Sandbagging helps the lost find nobility, a buddy
In the past, I've done hard physical labor for one of two reasons: I was out of money and willing to perform such odd jobs as roof-raking and mowing the lawn -- despite my pleas that it would just grow back in two weeks -- for my neighbor; or my dad happened to feel like watching me suffer.
Last week, though, when I sandbagged with my school in response to the flooding in Fargo-Moorhead, I felt like I was fighting for a more noble cause than my date fund (which, sad to say, has never been drawn from).
The mental image of people's houses being saved by sandbags made by my hands gave me the necessary impetus to work harder than I'd ever worked before -- and for two days in a row. Besides, I felt like I had a moral obligation to redeem myself in the eyes of my classmates from a small incident which took place on Day One. . .
The volunteers from DL High School, myself included, were signing up at the "registration station" before getting back on the school bus and heading off to the actual sandbagging site where we were to spend the day, which was across town. Somehow, I went out the wrong exit (or something like that) and ended up on a metro transit bus.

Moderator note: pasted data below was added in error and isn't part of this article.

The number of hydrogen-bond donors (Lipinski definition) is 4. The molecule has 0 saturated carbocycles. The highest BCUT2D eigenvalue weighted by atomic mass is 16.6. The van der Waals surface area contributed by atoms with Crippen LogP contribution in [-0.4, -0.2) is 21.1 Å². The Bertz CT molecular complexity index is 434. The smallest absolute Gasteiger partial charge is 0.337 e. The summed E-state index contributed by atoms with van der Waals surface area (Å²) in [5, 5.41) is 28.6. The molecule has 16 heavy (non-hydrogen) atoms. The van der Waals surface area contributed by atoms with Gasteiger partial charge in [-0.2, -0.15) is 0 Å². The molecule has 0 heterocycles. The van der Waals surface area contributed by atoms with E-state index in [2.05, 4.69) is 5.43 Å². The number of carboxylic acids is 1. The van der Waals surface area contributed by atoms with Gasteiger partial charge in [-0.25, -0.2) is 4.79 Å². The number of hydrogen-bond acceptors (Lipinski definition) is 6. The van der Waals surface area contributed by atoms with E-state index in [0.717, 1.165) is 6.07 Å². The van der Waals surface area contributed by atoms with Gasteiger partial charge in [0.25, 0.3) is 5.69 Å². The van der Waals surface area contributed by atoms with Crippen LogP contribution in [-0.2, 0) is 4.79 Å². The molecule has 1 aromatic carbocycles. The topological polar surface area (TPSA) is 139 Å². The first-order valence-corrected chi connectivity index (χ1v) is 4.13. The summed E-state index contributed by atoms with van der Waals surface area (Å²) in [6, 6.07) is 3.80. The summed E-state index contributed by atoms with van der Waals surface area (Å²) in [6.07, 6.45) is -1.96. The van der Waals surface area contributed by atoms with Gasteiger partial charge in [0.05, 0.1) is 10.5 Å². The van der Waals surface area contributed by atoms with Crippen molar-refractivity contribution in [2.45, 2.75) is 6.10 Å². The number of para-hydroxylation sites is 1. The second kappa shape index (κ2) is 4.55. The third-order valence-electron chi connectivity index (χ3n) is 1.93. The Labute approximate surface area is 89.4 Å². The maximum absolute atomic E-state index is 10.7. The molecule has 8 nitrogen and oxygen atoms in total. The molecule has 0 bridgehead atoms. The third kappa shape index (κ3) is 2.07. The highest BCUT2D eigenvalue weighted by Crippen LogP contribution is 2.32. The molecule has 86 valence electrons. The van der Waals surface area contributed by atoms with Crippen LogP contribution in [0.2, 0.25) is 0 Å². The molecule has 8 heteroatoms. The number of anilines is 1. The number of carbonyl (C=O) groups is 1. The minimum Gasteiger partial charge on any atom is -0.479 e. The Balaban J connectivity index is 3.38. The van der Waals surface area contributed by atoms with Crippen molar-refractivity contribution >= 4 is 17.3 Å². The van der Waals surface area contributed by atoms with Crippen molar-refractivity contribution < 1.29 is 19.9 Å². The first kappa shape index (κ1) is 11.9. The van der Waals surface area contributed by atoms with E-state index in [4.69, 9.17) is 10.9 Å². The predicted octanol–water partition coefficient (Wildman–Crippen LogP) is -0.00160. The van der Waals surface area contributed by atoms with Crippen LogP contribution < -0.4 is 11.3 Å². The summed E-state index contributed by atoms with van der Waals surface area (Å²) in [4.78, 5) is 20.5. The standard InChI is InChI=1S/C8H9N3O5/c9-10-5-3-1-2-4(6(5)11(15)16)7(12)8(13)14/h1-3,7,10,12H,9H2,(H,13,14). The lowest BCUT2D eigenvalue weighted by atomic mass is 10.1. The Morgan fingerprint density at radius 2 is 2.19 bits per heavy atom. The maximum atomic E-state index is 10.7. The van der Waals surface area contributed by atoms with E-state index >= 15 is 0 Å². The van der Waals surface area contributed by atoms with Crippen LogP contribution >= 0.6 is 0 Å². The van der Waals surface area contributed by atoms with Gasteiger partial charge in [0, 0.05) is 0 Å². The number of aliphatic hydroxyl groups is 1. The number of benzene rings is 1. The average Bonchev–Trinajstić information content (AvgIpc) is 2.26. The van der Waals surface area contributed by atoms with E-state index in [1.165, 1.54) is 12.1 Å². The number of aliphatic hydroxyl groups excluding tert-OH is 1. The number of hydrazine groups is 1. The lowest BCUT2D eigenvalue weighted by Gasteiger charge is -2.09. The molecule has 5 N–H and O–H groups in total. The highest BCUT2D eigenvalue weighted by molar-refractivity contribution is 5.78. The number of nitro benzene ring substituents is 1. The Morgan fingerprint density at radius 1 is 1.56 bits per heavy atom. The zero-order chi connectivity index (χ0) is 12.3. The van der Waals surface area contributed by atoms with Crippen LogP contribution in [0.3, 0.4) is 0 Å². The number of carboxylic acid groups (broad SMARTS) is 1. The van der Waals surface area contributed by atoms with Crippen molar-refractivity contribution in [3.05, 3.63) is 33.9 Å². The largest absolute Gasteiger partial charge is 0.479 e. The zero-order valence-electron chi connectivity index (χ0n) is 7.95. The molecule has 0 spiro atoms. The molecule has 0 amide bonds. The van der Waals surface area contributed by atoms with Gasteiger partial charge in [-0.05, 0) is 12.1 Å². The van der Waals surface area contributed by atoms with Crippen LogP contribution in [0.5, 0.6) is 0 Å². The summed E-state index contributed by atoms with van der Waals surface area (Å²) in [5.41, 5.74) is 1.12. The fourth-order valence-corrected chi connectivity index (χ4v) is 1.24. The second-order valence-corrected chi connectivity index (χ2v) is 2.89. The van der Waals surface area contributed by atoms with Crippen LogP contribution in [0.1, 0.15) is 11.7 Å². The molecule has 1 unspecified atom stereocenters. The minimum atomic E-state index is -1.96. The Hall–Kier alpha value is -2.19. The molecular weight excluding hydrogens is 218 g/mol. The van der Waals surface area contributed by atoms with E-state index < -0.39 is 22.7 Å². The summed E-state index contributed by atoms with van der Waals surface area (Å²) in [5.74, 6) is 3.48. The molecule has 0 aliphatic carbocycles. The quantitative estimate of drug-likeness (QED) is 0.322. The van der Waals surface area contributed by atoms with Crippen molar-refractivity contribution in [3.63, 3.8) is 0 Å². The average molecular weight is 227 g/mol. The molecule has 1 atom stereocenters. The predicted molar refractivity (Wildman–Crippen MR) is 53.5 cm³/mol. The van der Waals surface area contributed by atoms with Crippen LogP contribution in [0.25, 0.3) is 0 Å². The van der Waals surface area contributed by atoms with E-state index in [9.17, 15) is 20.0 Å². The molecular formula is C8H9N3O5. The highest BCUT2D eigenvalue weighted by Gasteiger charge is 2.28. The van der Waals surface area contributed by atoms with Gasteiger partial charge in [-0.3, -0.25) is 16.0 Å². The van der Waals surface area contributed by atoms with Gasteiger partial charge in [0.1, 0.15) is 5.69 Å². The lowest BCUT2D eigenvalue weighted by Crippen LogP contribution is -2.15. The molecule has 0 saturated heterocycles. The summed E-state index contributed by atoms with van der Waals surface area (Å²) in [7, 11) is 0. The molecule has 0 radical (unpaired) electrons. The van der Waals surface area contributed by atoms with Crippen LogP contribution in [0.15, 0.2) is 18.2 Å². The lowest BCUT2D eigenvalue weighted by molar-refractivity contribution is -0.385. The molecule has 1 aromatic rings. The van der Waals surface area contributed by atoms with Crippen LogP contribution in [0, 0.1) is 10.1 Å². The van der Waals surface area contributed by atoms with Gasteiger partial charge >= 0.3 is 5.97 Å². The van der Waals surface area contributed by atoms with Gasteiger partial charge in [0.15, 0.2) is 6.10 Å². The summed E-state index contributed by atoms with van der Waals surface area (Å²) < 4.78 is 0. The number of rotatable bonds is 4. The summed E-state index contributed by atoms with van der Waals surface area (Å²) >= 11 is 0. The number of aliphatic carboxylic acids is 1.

The fact that I didn't recognize a single person on the bus I was riding on made me a little concerned, but figured that, since all the buses were going to the same destination, it really didn't matter which one I took. Unfortunately, that was where I was sadly mistaken.
The blue transit bus arrived at a housing development in a distant corner of Moorhead (actually, it could have been Glyndon for all I know) while the yellow school bus I somehow missed was destined for a sand-bagging operation on the other side of town.
About midway through my bus trip I got a call on my cell phone. It was another volunteer in my group, and he wanted to know why I wasn't on the group bus. I had to direct the group bus to 40th and 2nd, where I stood waiting.
When I finally boarded the bus, everyone cheered, the principal said he wouldn't even ask and I spent the rest of that day and the next following the Buddy System.
Other than that, everything went very smoothly.
Coming from the structured environment of public school, I expected to be given a job according to my abilities and expected to perform that task until I was redirected. It wasn't like that at all, however. There are essentially about six operations to making and loading sandbags. We were allowed to choose our own job based on what needed to be done at the time and where we happened to be in the masses of people, sand, multicolored bags, and twisting tools. It was amazing to me how effective the system, or lack thereof, seemed to work.
I kept looking over at the piles of filled sandbags, watching them multiply like rats in the city. I kept waiting for someone with control issues to emerge and whip us into shape, intending to make us more efficient, but luckily, that didn't have to happen.
I'm only 16 years and I've already lived through two 100-year floods. Hopefully, this area does not have to experience another one for at least another 100 years.
Nathan Kitzmann is a sophomore at Detroit Lakes High School.